Hi guys, we have debut author Medella Kingston popping in today with her debut Lesbian novel People Fish, we have a short Q&A with Medella, a great excerpt and a brilliant giveaway, so check out the post and click that giveaway link <3 ~Pixie~
Her Cree grandmother called it the gift of seeing, but for Petra “Pete” Orvatch, knowing things in ways that defy explanation has made reality and fantasy blur in a world where the clocks literally go backward. Her fascinating and clairvoyant mind is a riddle that many doctors have tried to solve with medication. Love comes her way unexpectedly when she meets Fiona Angeli, a stunningly beautiful single mother. A risk-taker by nature, Fiona is not scared off by her new lover’s psychic abilities and eccentricities.
The two of them share passion and secrets on a magical and surprising journey, and their torrid love affair takes them to thrilling new places until betrayal divides them. Both these women fight battles within themselves; Fiona must gain control of her dangerous compulsions, and Pete’s onerous gift ultimately puts her at risk of losing herself in the gap between delusions and the real world.
Q & A with Medella Kingston!
Do you have any advice for all the aspiring writers out there?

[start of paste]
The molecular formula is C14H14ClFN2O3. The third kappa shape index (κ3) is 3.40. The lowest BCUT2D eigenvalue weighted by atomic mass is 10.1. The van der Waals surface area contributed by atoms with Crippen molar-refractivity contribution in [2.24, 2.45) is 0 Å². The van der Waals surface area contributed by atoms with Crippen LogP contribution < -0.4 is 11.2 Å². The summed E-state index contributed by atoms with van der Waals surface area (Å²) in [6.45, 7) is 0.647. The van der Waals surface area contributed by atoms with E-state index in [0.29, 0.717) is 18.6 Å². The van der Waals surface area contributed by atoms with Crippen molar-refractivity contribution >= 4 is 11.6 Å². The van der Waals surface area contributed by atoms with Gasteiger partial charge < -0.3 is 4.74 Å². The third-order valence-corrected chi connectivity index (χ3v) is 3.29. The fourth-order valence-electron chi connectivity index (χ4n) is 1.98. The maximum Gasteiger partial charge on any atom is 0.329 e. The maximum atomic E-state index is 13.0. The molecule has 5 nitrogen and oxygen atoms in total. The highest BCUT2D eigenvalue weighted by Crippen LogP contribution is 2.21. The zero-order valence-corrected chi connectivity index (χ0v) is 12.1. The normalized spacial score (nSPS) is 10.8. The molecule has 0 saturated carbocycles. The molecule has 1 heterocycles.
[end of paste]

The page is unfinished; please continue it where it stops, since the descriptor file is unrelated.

No matter how busy your life is, make time to write, and defend that time against your to-dos or excuses. Write, write, and write! Leave home and write so you can’t clean, feed the dogs, or be distracted by any of the demands that make up your day-to-day routines. Remember that all rough drafts are crappy, and keep in mind that even though your book or story may feel done to you, it will more than likely be finished and polished in the editing and revisions phase. There’s what we intend to write, and what pours out of us. See the writing clearly and let it take the shape it is meant to, for just like true love, it may not look the way you expect it to!
If you could travel forward or backward in time, where would you go and why?
The thought of going forward in time is enticing because of the imagined technological advancements of our future, but also terrifying when I think of what might become of planet earth. So, I suppose I’d go backward several hundred years to a majestic North America, which predates colonialism. I’d be a strong woman who could stand with some of my ancestors and live in harmony with the environment.
We’ve all got a little voyeurism in us right? If you could be a fly on the wall during an intimate encounter between two characters, not your own, who would they be?